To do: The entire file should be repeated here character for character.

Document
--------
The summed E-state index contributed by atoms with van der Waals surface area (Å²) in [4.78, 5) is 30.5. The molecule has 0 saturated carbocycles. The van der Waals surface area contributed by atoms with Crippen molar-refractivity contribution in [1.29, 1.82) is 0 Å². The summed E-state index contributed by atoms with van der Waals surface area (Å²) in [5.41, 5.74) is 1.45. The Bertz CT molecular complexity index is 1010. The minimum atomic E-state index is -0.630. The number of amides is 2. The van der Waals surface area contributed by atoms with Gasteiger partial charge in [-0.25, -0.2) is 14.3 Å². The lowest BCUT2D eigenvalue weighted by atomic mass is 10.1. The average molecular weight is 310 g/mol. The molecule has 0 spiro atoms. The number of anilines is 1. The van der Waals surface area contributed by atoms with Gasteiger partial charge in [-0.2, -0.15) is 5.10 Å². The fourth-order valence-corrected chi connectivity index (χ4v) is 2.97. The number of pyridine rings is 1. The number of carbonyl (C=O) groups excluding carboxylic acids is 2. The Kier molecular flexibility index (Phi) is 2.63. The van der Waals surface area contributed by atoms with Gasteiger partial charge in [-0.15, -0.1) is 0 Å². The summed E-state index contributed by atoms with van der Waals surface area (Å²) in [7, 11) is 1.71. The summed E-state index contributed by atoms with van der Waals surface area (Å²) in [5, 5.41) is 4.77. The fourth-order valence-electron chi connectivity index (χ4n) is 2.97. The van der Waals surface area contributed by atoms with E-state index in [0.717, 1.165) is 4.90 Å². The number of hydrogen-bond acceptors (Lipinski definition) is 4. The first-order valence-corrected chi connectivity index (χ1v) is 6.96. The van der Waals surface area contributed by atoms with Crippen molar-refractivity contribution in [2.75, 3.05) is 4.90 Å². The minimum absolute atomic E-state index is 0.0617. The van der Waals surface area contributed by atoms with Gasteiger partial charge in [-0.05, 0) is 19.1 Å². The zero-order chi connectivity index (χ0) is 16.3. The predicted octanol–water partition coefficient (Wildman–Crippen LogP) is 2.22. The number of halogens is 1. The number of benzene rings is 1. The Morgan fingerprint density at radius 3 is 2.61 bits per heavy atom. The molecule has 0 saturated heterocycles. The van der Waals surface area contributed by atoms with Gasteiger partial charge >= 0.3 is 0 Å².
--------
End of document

The summed E-state index contributed by atoms with van der Waals surface area (Å²) in [4.78, 5) is 30.5. The molecule has 0 saturated carbocycles. The van der Waals surface area contributed by atoms with Crippen molar-refractivity contribution in [1.29, 1.82) is 0 Å². The summed E-state index contributed by atoms with van der Waals surface area (Å²) in [5.41, 5.74) is 1.45. The Bertz CT molecular complexity index is 1010. The minimum atomic E-state index is -0.630. The number of amides is 2. The van der Waals surface area contributed by atoms with Gasteiger partial charge in [-0.25, -0.2) is 14.3 Å². The lowest BCUT2D eigenvalue weighted by atomic mass is 10.1. The average molecular weight is 310 g/mol. The molecule has 0 spiro atoms. The number of anilines is 1. The van der Waals surface area contributed by atoms with Gasteiger partial charge in [-0.2, -0.15) is 5.10 Å². The fourth-order valence-corrected chi connectivity index (χ4v) is 2.97. The number of pyridine rings is 1. The number of carbonyl (C=O) groups excluding carboxylic acids is 2. The Kier molecular flexibility index (Phi) is 2.63. The van der Waals surface area contributed by atoms with Gasteiger partial charge in [-0.15, -0.1) is 0 Å². The summed E-state index contributed by atoms with van der Waals surface area (Å²) in [7, 11) is 1.71. The summed E-state index contributed by atoms with van der Waals surface area (Å²) in [5, 5.41) is 4.77. The fourth-order valence-electron chi connectivity index (χ4n) is 2.97. The van der Waals surface area contributed by atoms with E-state index in [0.717, 1.165) is 4.90 Å². The number of hydrogen-bond acceptors (Lipinski definition) is 4. The first-order valence-corrected chi connectivity index (χ1v) is 6.96. The van der Waals surface area contributed by atoms with Crippen molar-refractivity contribution in [2.75, 3.05) is 4.90 Å². The minimum absolute atomic E-state index is 0.0617. The van der Waals surface area contributed by atoms with Gasteiger partial charge in [-0.05, 0) is 19.1 Å². The zero-order chi connectivity index (χ0) is 16.3. The predicted octanol–water partition coefficient (Wildman–Crippen LogP) is 2.22. The number of halogens is 1. The number of benzene rings is 1. The Morgan fingerprint density at radius 3 is 2.61 bits per heavy atom. The molecule has 0 saturated heterocycles. The van der Waals surface area contributed by atoms with Gasteiger partial charge >= 0.3 is 0 Å².